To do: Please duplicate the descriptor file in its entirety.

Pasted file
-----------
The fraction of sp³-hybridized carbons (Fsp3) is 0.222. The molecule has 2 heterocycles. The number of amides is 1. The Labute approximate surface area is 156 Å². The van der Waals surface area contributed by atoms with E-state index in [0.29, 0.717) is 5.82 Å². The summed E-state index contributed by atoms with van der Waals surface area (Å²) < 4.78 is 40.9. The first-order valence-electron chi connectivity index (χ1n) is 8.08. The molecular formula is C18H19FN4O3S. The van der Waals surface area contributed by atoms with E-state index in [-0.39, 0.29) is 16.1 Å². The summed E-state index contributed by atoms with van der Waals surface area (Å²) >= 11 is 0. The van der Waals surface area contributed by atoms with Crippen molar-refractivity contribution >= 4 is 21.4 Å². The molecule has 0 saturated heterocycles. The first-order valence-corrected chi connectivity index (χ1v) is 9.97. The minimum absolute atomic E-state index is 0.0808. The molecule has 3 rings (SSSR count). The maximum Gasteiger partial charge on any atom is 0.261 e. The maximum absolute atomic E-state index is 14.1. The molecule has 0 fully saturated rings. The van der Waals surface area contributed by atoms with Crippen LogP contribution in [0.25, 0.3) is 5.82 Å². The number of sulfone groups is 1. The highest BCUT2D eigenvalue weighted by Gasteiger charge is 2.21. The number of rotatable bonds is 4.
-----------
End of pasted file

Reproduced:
The fraction of sp³-hybridized carbons (Fsp3) is 0.222. The molecule has 2 heterocycles. The number of amides is 1. The Labute approximate surface area is 156 Å². The van der Waals surface area contributed by atoms with E-state index in [0.29, 0.717) is 5.82 Å². The summed E-state index contributed by atoms with van der Waals surface area (Å²) < 4.78 is 40.9. The first-order valence-electron chi connectivity index (χ1n) is 8.08. The molecular formula is C18H19FN4O3S. The van der Waals surface area contributed by atoms with E-state index in [-0.39, 0.29) is 16.1 Å². The summed E-state index contributed by atoms with van der Waals surface area (Å²) >= 11 is 0. The van der Waals surface area contributed by atoms with Crippen molar-refractivity contribution >= 4 is 21.4 Å². The molecule has 0 saturated heterocycles. The first-order valence-corrected chi connectivity index (χ1v) is 9.97. The minimum absolute atomic E-state index is 0.0808. The molecule has 3 rings (SSSR count). The maximum Gasteiger partial charge on any atom is 0.261 e. The maximum absolute atomic E-state index is 14.1. The molecule has 0 fully saturated rings. The van der Waals surface area contributed by atoms with Crippen LogP contribution in [0.25, 0.3) is 5.82 Å². The number of sulfone groups is 1. The highest BCUT2D eigenvalue weighted by Gasteiger charge is 2.21. The number of rotatable bonds is 4.